1. This is an application in revision. The applicants were convicted of an offence under Section 323 of the Indian Penal Code and sentenced to pay a fine of Rs. 25 each. They went in Revision to the Sessions Judge and there they sought for permission to compromise the case with the opposite party. The Judge held that he had no power to allow a compromise in view of the terms of Section 345 of the Criminal Procedure Code. The applicants, therefore, came to this Court. Two points are taken: first of all that the Court of the Sessions Judge had jurisdiction to allow a compromise to be filed although he had no power to acquit, and secondly, that the sentence was unduly severe. In so far as the Sessions Judge's jurisdiction to allow a compromise to be filed is concerned, I think there is no force in this application. Section 345 of the Criminal Procedure Code in clause 7 distinctly says: 'No offence shall be compounded except as provided by this section.' The first four clauses of the section refer to the compounding of a case in the original Court of trial. Clause 5 says that offences may be compounded when an accused has been committed for trial or when he has been convicted and an appeal is pending only on the leave of the Court to which the accused has been committed or before which the appeal is to be heard. Clause 6 says:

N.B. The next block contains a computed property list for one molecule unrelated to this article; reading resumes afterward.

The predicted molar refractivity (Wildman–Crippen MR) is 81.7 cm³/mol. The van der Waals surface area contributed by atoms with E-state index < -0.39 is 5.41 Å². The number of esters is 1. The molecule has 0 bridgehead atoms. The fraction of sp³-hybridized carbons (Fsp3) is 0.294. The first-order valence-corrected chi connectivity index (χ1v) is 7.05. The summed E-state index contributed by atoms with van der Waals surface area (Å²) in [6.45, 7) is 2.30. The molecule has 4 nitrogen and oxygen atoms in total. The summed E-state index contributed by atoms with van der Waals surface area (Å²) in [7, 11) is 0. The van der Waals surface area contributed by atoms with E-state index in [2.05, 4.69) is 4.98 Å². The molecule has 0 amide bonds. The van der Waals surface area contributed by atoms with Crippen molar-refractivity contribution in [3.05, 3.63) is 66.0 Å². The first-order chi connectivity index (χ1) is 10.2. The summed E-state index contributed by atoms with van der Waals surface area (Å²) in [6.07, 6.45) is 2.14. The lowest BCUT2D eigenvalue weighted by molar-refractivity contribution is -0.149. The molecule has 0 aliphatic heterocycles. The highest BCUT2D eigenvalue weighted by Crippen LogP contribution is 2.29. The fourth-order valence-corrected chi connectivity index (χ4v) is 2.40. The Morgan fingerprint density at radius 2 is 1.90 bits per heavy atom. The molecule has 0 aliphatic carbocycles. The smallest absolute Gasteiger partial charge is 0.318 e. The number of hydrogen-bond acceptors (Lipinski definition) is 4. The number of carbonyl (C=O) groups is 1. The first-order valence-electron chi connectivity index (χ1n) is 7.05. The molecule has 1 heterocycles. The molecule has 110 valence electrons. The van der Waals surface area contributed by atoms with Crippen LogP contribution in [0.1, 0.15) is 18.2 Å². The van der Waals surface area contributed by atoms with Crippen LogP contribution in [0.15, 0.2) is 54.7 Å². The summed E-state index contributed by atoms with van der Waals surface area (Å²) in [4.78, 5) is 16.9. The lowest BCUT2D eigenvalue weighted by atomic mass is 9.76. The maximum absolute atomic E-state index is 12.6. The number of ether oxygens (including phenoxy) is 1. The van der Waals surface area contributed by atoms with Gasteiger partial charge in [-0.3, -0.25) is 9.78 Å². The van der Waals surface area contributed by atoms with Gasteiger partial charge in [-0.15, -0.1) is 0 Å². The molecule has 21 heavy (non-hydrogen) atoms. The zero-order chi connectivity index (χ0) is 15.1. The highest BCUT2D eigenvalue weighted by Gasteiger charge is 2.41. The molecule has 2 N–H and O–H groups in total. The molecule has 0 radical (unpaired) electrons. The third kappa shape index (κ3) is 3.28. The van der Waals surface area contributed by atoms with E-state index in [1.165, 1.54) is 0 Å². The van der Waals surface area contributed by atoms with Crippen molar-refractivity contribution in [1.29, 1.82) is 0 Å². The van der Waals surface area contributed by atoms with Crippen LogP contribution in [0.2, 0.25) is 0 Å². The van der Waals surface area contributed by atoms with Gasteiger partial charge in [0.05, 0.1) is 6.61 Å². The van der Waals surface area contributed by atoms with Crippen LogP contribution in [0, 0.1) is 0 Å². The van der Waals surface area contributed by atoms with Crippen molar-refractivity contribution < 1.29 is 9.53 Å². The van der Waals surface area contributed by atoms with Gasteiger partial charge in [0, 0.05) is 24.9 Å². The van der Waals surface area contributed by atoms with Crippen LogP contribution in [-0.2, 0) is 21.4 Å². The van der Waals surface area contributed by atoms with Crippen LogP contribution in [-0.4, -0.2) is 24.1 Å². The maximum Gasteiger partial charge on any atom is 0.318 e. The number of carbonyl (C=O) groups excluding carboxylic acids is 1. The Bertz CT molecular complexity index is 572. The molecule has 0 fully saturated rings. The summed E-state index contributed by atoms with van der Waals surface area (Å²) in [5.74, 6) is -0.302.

The composition of an offence under this section shall have the effect of an acquittal of the accused.' There is no provision whatsoever in this section for the composition of an offence when the matter is before the Court on revision. The Sessions Judge himself clearly could not allow a composition because he had no power on revision of passing an order of acquittal. All that he could do was to refer the matter to this Court. It is urged that this Court under Section 439 has, in revision, the powers given to an Appellate Court under Section 423 of the Code, and it is urged that Clause (d) of the latter section is quite wide enough to enable this Court to allow a composition to be filed before it on revision. That clause runs as follows: 'May make any amendment or any consequential or incidental order that may be just or proper.' This, in my opinion, can-not possibly be held to enable the Court to allow a composition to be filed. A composition means an acquittal. Clause (d) is an addition to the Code which was put in order to make it clear that when a Court came to a certain decision, either a conviction or an acquittal, it could also pass any necessary amendment which followed as a consequence on the order which had been passed in the case. It was never intended to overrule clause 7 of Section 345. My attention is called to the case of Ram Piyari v. Emperor 5 Ind. Cas. 696 : 7 A.L.J. 103 : 32 A. 153 : 11 Cr.L.J. 203. On the other hand, there is another decision See Ram Chandra v. Emperor, 28 Ind. Cas. 103 : 37 A. 127 : 13 A.L.J. 104 : 16 Cr.L.J. 247. Ed by one of the two Judges who was concerned with the former, in which he has taken the opposite view. I think this latter view was the more correct. This Court has only those powers on revision which are granted to it by Section 439 and no further. If the Legislature had intended to grant this Court power to allow a composition on revision, it would clearly have said so in Section 345, whereas, it has not done so and has clearly stated that no offence shall be compounded except as provided by that section. The first ground for revision, therefore, fails. As regards the sentence, the applicants are not persons of any position, They no doubt were rightly convicted. The matter was a trivial one and a sentence of Rs. 25 fine was perhaps hardly called for. In this respect I allow their application. I reduce the sentence of fine from one of Rs. 25 to one of Rs. 10 in each case. The excess, if paid, will be refunded.